BACKGROUND : Overcrowding is a global problem in emergency medicine. This study examined an approach to this problem at a
METHODS : A prospective observational study was done to provide a cross-sectional profile of patients triaged away from the
emergency unit (EU) and to evaluate their outcome by telephonic survey.
RESULTS : 549 patients were triaged away during the study period. There was no significant difference in the number of male
and female patients in the sample. Female patients were significantly younger than males (p = 0.0399). The most common
complaint was abdominal pain followed by extremity complaints. Females complained more of abdominal pains (OR 1.87, 95%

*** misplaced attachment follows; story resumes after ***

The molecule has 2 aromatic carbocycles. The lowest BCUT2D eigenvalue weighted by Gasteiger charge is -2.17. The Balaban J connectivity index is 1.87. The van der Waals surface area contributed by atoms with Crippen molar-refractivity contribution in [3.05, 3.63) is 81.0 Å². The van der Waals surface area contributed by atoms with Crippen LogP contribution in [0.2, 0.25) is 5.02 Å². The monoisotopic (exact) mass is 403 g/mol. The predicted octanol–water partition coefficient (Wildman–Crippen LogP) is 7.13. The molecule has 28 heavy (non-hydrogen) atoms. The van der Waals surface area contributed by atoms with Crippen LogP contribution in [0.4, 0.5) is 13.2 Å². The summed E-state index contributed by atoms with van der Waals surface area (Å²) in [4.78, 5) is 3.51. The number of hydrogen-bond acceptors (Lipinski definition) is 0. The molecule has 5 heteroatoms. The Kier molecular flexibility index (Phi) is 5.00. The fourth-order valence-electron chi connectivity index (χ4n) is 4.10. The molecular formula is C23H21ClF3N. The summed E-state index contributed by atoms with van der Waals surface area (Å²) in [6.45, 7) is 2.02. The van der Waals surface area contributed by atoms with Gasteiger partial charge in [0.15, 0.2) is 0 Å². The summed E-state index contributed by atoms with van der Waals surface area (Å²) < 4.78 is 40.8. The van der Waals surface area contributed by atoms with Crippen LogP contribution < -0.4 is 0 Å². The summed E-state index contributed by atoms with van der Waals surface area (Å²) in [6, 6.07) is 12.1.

CI [1.13–3.12]; p 0.0094), and males had more extremity complaints (OR 2.42, 95% CI [1.45–4.09]; p = 0.0003). Only 42 patients
were available for telephonic follow-up; 66% of them received care on the same day at another treatment facility. No patients
who were available for follow-up had died due to their presenting complaint or needed to be referred back.
CONCLUSIONS : The typical patient triaged away was a 40-year-old female from the hospital’s referral area with abdominal pain.
This study indicated that the method of triage may be safe to determine which patients can be diverted from a central hospital
to a lower level of care. There were various limitations to this study; hence, the findings of this study should be interpreted with